There is only one game in the Fallout series in which it is possible to recruit a Deathclaw as a companion. It’s this one. If you be pure of heart then you can convince the erudite albino beast to join your quest. Even though he can’t equip anything his hide serves as decent armor and his claws can rip through enemies like a blade through tender Brahmin steak.
New Vegas was good at offering multiple ways of completing a quest and it learned everything it knows from Fallout 2. But as the saying goes New Vegas didn’t teach everything it knew so it’s got some tricks up its sleeves. So broaden your mind, think about the ramifications of your actions, and how you want to solve a problem. Because if you think it will work, it probably will.
The cast of returning characters from Fallout 1 is respectable but not too immense. Harold and Tandi return — I always love to have a chat with Harold — but they’re joined by Mr. Bishop, Marcus the mutant sherrif, and First Citizen Lynette of Vault City. All these characters come with their own custom portraits and distinct attitudes and stories. And these are just the really big major characters because there are so many out there just waiting to be met!
This game has got a lot of humor in it, straight up. Some of the jokes land, some of them don’t, some of them break the fourth wall but in the end it left me in stitches.
This game has got a lot of blind corners, so to speak. There are a lot of quest solutions with unforseen circumstances and a lot of quest circumstances with unforseen solutions. I’ve spent too much time talking to every character wondering if they’re able to help with one of the many quests I have active. Sometimes it’s difficult to tell which NPCs are vital, simply important, or mere peasants that spout off stock dialog because of the model re-use. It’s also difficult to tell sometimes what will set certain characters off and force an unwanted firefight. In short, I said to save early and save often and I meant it. This is the 90s, saving and reloading was the solution to this problem. But I don’t find it to be a satisfactory one.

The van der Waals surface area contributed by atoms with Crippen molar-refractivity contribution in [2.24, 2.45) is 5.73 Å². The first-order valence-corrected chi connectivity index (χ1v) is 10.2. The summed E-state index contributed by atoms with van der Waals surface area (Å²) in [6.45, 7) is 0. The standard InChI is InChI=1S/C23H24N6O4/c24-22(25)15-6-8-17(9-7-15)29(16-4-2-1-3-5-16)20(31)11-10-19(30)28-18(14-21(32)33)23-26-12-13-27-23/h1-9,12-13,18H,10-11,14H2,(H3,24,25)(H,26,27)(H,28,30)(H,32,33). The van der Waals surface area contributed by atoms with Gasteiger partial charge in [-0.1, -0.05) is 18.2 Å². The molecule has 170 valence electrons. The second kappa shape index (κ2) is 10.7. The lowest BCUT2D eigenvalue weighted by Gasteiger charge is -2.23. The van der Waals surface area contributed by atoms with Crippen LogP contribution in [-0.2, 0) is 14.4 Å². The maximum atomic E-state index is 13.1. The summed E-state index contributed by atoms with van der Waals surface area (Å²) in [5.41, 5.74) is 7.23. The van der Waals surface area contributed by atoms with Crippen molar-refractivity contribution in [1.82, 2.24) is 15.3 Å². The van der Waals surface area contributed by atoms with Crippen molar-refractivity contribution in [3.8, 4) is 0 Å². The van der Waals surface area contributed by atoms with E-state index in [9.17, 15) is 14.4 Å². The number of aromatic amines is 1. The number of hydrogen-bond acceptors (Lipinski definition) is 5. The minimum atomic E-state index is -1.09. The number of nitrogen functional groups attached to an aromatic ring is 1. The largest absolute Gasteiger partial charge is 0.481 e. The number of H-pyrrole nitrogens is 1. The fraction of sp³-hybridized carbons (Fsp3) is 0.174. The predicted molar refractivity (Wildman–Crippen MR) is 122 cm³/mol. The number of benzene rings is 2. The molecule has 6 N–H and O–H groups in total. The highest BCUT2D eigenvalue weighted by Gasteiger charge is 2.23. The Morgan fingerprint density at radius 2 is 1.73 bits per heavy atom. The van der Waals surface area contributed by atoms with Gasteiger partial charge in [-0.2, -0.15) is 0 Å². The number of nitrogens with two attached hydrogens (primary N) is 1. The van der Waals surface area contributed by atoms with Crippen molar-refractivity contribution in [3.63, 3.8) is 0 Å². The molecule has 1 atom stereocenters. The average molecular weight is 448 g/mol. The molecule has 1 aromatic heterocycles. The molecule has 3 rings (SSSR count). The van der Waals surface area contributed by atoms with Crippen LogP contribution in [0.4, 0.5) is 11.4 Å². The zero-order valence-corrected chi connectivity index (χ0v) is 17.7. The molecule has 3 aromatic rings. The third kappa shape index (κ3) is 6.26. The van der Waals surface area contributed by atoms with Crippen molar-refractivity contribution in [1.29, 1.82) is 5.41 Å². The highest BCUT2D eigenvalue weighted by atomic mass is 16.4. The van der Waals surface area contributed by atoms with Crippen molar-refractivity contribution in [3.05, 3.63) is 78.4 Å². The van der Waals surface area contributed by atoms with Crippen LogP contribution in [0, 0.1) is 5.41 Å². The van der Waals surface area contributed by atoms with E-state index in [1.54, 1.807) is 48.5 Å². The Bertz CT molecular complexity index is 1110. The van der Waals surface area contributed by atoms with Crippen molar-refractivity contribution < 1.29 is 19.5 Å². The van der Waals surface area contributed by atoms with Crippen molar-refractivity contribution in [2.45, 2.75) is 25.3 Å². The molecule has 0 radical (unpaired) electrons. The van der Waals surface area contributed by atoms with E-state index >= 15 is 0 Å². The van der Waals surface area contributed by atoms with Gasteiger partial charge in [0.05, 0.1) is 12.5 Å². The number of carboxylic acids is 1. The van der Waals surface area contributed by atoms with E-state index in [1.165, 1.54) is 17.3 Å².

Fallout 2 is hard as balls. I’ve made characters who were nearly unable to pass through the tutorial area despite being created to be as powerful as a level 1 wastelander can be. It wasn’t made with modern sensibilities in mind and sometimes your character literally will not have the skills to complete a quest to your satisfaction. It’s just incredibly difficult to create a satisfactory balance between making a character who can survive to the late game and being able to dominate late game threats. In short, do you remember that point in Fallout 3 where you got your power armor and became an unkillable death machine? That never happens here. At least Ron Perlman has something sarcastic to say every time you die.
Do you remember my Might and Magic VII: For Blood and Honor review? I said there that the enjoyment derived from the game was from mastering a series of systems and sending the game a big F U by beating it. Fallout 2 is like that but with more characters that I give a damn about and far more ways to influence the world. You’ll more likely need the guide than you did in M&M VII but the wasteland you’ll be exploring is so much more diverse and interesting than most other game worlds, especially of the time. This game will make you care in a way that M&M VII doesn’t. You can purchase it on Good Old Games or Steam for $10. If you were still interested in exploring the wastes then I suggest picking it up and keeping the Fallout wiki open on your browser for WHEN you get stuck or lost.
Next Week: Fallout: Brotherhood of Steel.
Just kidding, I meant to say Fallout: Tactics
Still joking, it’s actually Inside